No matter what kind of pain you deal with, inflammation plays a role. From arthritis to lower back pain to knee injuries, inflammation is a process that impacts not only how your body interprets pain, but how severe it feels. Although inflammation is actually a natural healing response, out-of-control chronic inflammation can be a major contributor to pain and discomfort.
Many people who are dealing with chronic pain and inflammation are surprised to find out that improving their diet can be a very effective step for long-term relief. An anti-inflammatory diet is an approach to nutrition designed to curb harmful inflammation and promote healthy nerve function. If you want to learn more about this exciting and beneficial way to eat, Physician Partners of America is happy to share this helpful overview.
Anti-Inflammatory Diet Explained
An anti-inflammatory diet, or low inflammation diet, is any diet that reduces foods that have been shown to increase chronic inflammation and maximize foods with evidence of anti-inflammatory properties. There are many individual diet plans that are labeled as anti-inflammatory, such as the Mediterranean diet, but any diet that minimizes inflammation and balances overall good nutrition can be an anti-inflammatory diet.
Can It Really Help with Pain Relief?
An anti-inflammatory diet may not be able to cure or fully heal the underlying causes of pain, but by reducing certain markers of inflammation and increasing overall health, it can potentially help with symptoms.
When the body is under attack or injured, the immune system triggers the inflammatory process, which uses cells to help fight off germs and heal the body. If inflammation continues even when there is no longer a specific problem or the body is past a certain healing threshold, it can start to become harmful to the body and contribute to chronic pain. This form of chronic inflammation has been linked to diseases including Alzheimer’s, Diabetes, heart disease, and arthritis.
Doctors and researchers have begun to discover that a significant contributor to chronic inflammation may be the foods we eat. According to research, certain foods have been shown to increase inflammation, including many of the processed, high sugar, and fried foods that are common in the modern Western diet. In contrast, diets that reduce inflammatory foods and increase anti-inflammatory options, such as the Mediterranean Diet, are associated with a number of health benefits. This can include increased life expectancy, reduced risk of chronic disease and better quality of life.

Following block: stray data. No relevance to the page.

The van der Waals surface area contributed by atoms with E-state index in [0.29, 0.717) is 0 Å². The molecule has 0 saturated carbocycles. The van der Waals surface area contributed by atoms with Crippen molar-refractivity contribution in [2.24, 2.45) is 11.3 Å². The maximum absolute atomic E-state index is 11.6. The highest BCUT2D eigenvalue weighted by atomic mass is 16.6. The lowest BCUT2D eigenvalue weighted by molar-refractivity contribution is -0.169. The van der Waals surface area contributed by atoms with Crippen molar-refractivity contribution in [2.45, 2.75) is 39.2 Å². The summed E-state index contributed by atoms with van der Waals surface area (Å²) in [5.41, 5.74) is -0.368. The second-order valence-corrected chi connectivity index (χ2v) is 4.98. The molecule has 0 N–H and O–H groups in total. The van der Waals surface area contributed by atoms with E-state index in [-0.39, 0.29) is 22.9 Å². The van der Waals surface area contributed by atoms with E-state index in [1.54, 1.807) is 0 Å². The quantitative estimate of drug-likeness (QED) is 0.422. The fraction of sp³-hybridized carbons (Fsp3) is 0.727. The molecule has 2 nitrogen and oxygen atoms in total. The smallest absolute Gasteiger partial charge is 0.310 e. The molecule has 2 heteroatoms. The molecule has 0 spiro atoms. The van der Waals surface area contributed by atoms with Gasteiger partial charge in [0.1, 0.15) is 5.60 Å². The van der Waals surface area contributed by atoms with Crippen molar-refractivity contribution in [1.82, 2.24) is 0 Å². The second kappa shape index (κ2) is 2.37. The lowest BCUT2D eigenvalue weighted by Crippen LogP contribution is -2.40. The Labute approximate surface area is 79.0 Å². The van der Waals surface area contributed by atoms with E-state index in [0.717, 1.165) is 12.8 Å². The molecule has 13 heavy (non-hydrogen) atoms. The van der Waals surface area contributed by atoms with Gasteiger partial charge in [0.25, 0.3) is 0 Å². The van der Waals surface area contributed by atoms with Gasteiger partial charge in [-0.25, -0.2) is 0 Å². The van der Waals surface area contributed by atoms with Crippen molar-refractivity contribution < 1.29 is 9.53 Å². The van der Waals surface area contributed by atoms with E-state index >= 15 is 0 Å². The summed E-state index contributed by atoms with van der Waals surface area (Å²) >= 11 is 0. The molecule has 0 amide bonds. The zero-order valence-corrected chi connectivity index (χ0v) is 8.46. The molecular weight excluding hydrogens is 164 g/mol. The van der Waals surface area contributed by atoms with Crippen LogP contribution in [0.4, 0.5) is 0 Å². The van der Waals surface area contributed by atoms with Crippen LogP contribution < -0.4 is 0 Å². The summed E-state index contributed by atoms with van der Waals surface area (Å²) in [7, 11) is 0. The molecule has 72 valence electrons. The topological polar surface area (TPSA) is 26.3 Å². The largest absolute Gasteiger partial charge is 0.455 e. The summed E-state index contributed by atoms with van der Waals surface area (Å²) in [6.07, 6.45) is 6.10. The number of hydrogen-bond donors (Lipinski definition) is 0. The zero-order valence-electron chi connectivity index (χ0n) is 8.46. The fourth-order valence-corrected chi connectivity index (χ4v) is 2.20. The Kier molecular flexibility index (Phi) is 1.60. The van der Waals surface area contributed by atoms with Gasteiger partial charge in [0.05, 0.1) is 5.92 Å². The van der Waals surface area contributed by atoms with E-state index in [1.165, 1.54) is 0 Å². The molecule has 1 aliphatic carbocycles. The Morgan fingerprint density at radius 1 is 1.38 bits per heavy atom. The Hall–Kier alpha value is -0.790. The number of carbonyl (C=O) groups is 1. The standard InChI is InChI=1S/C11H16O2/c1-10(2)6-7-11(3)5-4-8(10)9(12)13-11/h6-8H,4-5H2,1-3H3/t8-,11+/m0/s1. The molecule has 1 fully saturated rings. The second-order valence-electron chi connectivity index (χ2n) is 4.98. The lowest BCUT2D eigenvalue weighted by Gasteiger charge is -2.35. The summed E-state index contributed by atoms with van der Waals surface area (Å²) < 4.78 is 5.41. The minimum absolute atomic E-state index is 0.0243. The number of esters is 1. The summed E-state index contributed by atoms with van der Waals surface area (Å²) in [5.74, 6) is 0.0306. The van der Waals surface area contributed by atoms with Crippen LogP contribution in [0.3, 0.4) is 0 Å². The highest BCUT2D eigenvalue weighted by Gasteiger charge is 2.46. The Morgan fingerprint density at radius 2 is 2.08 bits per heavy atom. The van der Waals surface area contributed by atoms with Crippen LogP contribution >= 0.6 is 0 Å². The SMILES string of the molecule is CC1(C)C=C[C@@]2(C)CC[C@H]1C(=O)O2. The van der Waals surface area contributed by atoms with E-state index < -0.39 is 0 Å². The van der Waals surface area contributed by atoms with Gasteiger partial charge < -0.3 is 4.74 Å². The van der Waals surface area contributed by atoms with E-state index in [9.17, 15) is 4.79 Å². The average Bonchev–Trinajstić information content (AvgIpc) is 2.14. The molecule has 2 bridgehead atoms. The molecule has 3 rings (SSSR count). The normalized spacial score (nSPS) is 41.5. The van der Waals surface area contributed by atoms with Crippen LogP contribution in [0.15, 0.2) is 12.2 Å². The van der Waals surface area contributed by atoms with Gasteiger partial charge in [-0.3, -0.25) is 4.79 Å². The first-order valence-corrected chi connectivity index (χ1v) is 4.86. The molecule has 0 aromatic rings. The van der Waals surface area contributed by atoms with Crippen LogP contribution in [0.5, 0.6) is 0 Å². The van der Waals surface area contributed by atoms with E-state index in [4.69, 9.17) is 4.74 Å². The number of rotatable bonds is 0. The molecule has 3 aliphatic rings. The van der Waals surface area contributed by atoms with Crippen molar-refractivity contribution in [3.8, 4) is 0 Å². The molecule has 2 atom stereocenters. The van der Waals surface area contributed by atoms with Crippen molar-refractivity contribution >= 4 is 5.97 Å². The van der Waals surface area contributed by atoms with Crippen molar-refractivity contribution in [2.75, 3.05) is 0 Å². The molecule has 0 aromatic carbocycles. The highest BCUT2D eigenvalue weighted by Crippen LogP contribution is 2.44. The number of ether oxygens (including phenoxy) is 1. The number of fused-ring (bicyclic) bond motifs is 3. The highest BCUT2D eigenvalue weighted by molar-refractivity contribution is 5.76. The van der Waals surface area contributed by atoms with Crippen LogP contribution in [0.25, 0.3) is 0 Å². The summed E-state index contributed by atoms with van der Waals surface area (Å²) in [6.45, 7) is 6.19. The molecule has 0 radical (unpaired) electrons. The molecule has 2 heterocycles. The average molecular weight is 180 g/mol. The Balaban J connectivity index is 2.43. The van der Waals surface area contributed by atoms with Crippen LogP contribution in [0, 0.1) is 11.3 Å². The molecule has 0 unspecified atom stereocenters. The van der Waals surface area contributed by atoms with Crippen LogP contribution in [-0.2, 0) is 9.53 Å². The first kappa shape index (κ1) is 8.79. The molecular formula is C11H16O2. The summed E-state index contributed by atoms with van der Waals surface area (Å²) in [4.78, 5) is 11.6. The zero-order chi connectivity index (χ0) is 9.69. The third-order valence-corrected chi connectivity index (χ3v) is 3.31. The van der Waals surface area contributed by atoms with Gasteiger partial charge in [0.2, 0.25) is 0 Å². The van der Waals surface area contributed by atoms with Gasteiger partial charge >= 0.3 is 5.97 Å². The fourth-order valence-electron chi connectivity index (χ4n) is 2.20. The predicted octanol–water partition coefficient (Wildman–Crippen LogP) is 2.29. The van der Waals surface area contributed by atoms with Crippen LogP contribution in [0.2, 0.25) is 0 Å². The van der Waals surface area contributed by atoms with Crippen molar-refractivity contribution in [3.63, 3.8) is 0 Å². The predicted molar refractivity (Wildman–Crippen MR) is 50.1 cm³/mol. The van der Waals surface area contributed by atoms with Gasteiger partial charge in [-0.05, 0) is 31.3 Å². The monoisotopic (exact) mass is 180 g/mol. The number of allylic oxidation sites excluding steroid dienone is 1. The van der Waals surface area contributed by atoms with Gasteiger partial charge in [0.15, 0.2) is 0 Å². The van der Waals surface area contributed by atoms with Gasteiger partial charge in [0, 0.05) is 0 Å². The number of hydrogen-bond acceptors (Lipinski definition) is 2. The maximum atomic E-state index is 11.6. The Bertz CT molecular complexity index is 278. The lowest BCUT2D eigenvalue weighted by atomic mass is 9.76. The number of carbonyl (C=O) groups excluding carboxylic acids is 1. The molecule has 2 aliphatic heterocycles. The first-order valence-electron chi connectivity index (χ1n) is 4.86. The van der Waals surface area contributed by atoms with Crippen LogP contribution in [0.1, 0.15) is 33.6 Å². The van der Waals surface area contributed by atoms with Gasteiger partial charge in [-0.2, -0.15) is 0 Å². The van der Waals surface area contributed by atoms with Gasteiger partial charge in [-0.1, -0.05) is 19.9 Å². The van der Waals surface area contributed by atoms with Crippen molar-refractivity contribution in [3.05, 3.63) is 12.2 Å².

What Are the Best Anti-Inflammatory Foods?
The foundation of most anti-inflammatory diets is to eat plenty of fruits and vegetables combined with healthy, unsaturated fats and omega 3 fatty acids. These natural foods are high in antioxidants and polyphenols that help the body fight off inflammatory agents such as free radicals. Additionally, unsaturated fats help promote cardiovascular health and good blood flow.
Foods that should be the basis of any anti-inflammatory diet include:
- Leafy greens like spinach, chard or kale
- Fruits, particularly blueberries, strawberries, cherries and citrus
- Nuts, such as walnuts, almonds and even peanuts
- Olives and olive oil
- Fatty fish, such as salmon or tuna
- Green tea and moderate amounts of coffee
Combining a diet that emphasizes these powerful anti-inflammatories with healthy staples such as whole grain oats, brown rice and lean protein like chicken can potentially help with a wide range of health concerns, including chronic pain.
What Foods Should I Avoid?
On the other end of the spectrum, anti-inflammatory diets should significantly limit or even avoid foods that increase inflammation. This includes foods that promote free radicals and other oxidizers, such as fried foods, red meat and sugar, as well as foods that can decrease cardiovascular health, such as saturated fats and salt. Most anti-inflammatory diet plans will advise people to stay away from:
- Refined grains and carbohydrates, such as white bread and pasta
- Red and processed meat, including steak, hamburger, and hot dogs
- Fried foods and fast foods, such as french fries
- High sodium foods, including most packaged dinners and canned soups
- High sugar foods and beverages, especially soda
- Margarine and shortening
While it can be ok to have some of these foods as an occasional treat, anyone dealing with chronic pain and inflammation should try to avoid them as regular parts of their diet.
How an Anti-Inflammatory Diet Fits With Your Broader Pain Management Plan
A healthy diet plan and good nutritional habits can be a key part of a holistic pain relief program. While eating a consistent anti-inflammatory diet may not be able to reverse the aging process, arthritis or age-related spine conditions, it can improve overall health and create an environment in the body that is more responsive to other pain management measures such as physical therapy, injections or therapeutic massage. When starting any new diet, speak to your physician or treatment team about developing the best personalized plan for your condition and lifestyle.
The caring and dedicated team at PPOA is committed to helping anyone living with pain overcome their symptoms and improve their quality of life. We can help develop a holistic plan that works to combine your healthy lifestyle choices like diet and exercise with comprehensive treatments such as interventional pain management.
Contact us today to start your pain relief journey.